No offense. Correction Please/ Vithalbhai patel was the elder brother to Vallabhbai Patel

Shailesh
Feb 26, 2014 05:33am

As much of a xenophobe Patel was, he cannot hold a candle to the great Quaid, no ?

Abu bakar Baloch
Feb 26, 2014 07:20am

Akhtar baloch's recent article is very nice Historical.

akhtar
Feb 26, 2014 11:19am

@Komal S: Josh Maleehabadi writes on page 287-88 in his book Yaadon Kee Baraat (published 1970) on the views of Walabh Bhai Patel for Muslims:

Shakir Lakhani
Feb 26, 2014 12:38pm

Even today, most people refer to it as "Patel Parha". There used to be a small park known as "Shivaji Park" which was renamed "Aurangzeb Park". I remember this was noted by Indian newspapers. This probably happened in the late 1950s or early 1960s.
By the way, many roads named after Hindus and Christians have been given new names after partition.

amin valiani
Feb 26, 2014 03:09pm

We need to respect and recognize the contribution of all personalities (Hindu and Muslim) to our city Karachi. The history of every historical park, building or road must be recorded in some corner of these monuments for information to general public and coming generations would feel pride of their past leader. They will also add some contribution to the growth of the city. I thank the writer of this article who provoke us to contribute something for our city.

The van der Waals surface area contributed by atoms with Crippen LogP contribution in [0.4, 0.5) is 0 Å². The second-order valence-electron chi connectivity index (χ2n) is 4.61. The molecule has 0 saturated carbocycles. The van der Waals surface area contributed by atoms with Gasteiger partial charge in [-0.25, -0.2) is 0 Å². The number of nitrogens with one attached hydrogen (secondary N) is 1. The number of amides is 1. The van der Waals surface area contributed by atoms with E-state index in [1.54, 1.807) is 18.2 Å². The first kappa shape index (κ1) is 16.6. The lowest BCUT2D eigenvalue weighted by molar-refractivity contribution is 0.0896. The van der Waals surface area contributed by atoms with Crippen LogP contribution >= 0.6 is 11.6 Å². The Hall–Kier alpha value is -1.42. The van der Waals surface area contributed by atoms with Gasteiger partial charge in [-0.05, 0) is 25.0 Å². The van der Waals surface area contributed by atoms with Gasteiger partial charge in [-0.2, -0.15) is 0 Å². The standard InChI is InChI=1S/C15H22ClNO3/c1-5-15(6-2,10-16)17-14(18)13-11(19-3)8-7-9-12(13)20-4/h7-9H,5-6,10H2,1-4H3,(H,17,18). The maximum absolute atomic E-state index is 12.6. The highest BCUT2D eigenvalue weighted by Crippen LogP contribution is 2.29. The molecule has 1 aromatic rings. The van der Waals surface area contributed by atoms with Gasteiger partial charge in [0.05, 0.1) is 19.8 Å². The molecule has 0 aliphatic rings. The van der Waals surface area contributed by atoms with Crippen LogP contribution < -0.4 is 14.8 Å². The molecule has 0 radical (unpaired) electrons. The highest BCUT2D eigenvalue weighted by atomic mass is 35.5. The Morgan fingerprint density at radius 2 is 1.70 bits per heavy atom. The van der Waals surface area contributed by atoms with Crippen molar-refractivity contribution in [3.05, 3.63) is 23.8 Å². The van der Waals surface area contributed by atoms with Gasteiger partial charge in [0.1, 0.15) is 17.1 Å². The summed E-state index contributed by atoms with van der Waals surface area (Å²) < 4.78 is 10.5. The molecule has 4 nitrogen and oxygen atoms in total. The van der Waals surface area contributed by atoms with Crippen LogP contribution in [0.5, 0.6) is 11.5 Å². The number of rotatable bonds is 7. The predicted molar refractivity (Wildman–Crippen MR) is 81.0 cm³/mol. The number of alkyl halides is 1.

Nagin Desai
Feb 26, 2014 03:27pm

Though I am not from Karachi, but I must thank you for well written little history. I wish more historical facts were writtenin the same.

Wallabhbhai Patel was know for his hatred towards muslims was never in favor for separate home land for them and harmed muslims severely.

Anand
Feb 26, 2014 04:00pm

That is how the leaders of Pakistan are eroding the history of undivided India. The next generation will indeed be poor for being ignorant about the past.

Komal S
Feb 26, 2014 05:37pm

@akhtar: Yes i got that from the article but the point is, this is supposedly a conversation between two individuals behind closed doors. You always have to be careful when we attribute statements to have been made in private. There is no proof. I have no problem, if you believe this statement.

Raj Patel
Feb 26, 2014 06:31pm

@Ajay Verma: Give one Hindu name Pakistani admires including Mahatam Ghandhiji. None of the muslim went to Pakistan ever has taken positive part in freedom fighting of India. Those muslim who took part are living in India. Give me a single name of muslim lived in Pakistan went to jail for freedom. There you can get the reason for difference in situation of both the country. Mr Jinnah may be a good barister but no visionary. Sardar Vallabhbhai Patel was a visionary as well as down to earth guy who lived in reality and not in fiction. There is no Pakistani leader including Jinnah come to close to Sardar's stature.

SK
Feb 27, 2014 01:36pm

Arey bhai unka country hai...karne do jo unko karna hai...hamara kia jata hai...every hero is a villain for some one else....Patel is our hero but their villain and likewise Jinnah is there father of the nation and not so likeable name here :) :)